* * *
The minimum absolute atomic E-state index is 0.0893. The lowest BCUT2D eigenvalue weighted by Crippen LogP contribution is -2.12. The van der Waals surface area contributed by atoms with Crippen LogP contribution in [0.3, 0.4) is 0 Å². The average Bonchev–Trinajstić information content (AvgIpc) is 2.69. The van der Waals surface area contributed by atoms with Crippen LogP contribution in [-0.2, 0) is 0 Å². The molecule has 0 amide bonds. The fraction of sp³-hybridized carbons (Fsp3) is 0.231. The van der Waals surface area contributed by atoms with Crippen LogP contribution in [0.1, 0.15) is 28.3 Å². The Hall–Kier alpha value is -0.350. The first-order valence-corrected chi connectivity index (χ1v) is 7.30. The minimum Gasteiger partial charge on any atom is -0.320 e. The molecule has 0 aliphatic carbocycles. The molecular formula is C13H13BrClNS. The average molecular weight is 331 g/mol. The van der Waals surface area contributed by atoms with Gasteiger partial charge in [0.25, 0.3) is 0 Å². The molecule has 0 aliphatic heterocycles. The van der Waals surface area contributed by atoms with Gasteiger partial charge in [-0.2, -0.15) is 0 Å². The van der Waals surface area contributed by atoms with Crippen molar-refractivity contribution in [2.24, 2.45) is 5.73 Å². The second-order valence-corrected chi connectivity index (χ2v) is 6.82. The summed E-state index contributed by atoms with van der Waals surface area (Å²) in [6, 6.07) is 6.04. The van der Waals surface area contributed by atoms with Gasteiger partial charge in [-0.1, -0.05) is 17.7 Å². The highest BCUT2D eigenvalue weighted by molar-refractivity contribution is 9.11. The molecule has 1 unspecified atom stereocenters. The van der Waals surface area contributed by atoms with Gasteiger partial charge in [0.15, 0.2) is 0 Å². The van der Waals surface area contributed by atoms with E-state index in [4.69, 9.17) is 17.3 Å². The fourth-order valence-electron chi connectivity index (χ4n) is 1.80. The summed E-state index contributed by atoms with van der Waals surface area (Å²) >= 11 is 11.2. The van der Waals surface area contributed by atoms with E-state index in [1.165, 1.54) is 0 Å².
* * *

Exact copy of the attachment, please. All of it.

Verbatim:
The minimum absolute atomic E-state index is 0.0893. The lowest BCUT2D eigenvalue weighted by Crippen LogP contribution is -2.12. The van der Waals surface area contributed by atoms with Crippen LogP contribution in [0.3, 0.4) is 0 Å². The average Bonchev–Trinajstić information content (AvgIpc) is 2.69. The van der Waals surface area contributed by atoms with Crippen LogP contribution in [-0.2, 0) is 0 Å². The molecule has 0 amide bonds. The fraction of sp³-hybridized carbons (Fsp3) is 0.231. The van der Waals surface area contributed by atoms with Crippen LogP contribution in [0.1, 0.15) is 28.3 Å². The Hall–Kier alpha value is -0.350. The first-order valence-corrected chi connectivity index (χ1v) is 7.30. The minimum Gasteiger partial charge on any atom is -0.320 e. The molecule has 0 aliphatic carbocycles. The molecular formula is C13H13BrClNS. The average molecular weight is 331 g/mol. The van der Waals surface area contributed by atoms with Gasteiger partial charge in [0.25, 0.3) is 0 Å². The molecule has 0 aliphatic heterocycles. The van der Waals surface area contributed by atoms with Gasteiger partial charge in [-0.2, -0.15) is 0 Å². The van der Waals surface area contributed by atoms with Crippen molar-refractivity contribution in [2.24, 2.45) is 5.73 Å². The second-order valence-corrected chi connectivity index (χ2v) is 6.82. The summed E-state index contributed by atoms with van der Waals surface area (Å²) in [6, 6.07) is 6.04. The van der Waals surface area contributed by atoms with Gasteiger partial charge in [-0.1, -0.05) is 17.7 Å². The highest BCUT2D eigenvalue weighted by molar-refractivity contribution is 9.11. The molecule has 1 unspecified atom stereocenters. The van der Waals surface area contributed by atoms with Gasteiger partial charge in [0.15, 0.2) is 0 Å². The van der Waals surface area contributed by atoms with E-state index in [4.69, 9.17) is 17.3 Å². The fourth-order valence-electron chi connectivity index (χ4n) is 1.80. The summed E-state index contributed by atoms with van der Waals surface area (Å²) >= 11 is 11.2. The van der Waals surface area contributed by atoms with E-state index in [1.165, 1.54) is 0 Å².